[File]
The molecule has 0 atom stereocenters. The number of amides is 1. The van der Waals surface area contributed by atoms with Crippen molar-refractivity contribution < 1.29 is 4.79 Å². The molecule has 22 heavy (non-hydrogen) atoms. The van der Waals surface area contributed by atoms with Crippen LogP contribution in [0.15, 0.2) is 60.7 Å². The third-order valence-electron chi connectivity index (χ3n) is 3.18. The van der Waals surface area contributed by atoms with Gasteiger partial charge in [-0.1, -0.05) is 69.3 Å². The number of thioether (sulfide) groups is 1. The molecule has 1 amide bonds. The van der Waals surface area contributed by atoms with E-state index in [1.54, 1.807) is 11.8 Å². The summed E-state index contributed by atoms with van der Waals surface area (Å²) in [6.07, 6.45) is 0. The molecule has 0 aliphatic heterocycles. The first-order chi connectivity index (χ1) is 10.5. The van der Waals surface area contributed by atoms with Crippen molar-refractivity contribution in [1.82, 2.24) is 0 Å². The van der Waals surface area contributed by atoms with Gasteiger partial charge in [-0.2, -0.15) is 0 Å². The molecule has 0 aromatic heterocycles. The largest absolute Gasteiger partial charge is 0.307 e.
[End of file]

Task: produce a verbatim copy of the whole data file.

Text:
The molecule has 0 atom stereocenters. The number of amides is 1. The van der Waals surface area contributed by atoms with Crippen molar-refractivity contribution < 1.29 is 4.79 Å². The molecule has 22 heavy (non-hydrogen) atoms. The van der Waals surface area contributed by atoms with Crippen LogP contribution in [0.15, 0.2) is 60.7 Å². The third-order valence-electron chi connectivity index (χ3n) is 3.18. The van der Waals surface area contributed by atoms with Gasteiger partial charge in [-0.1, -0.05) is 69.3 Å². The number of thioether (sulfide) groups is 1. The molecule has 1 amide bonds. The van der Waals surface area contributed by atoms with E-state index in [1.54, 1.807) is 11.8 Å². The summed E-state index contributed by atoms with van der Waals surface area (Å²) in [6.07, 6.45) is 0. The molecule has 0 aliphatic heterocycles. The first-order chi connectivity index (χ1) is 10.5. The van der Waals surface area contributed by atoms with Crippen molar-refractivity contribution in [1.82, 2.24) is 0 Å². The van der Waals surface area contributed by atoms with Gasteiger partial charge in [-0.2, -0.15) is 0 Å². The molecule has 0 aromatic heterocycles. The largest absolute Gasteiger partial charge is 0.307 e.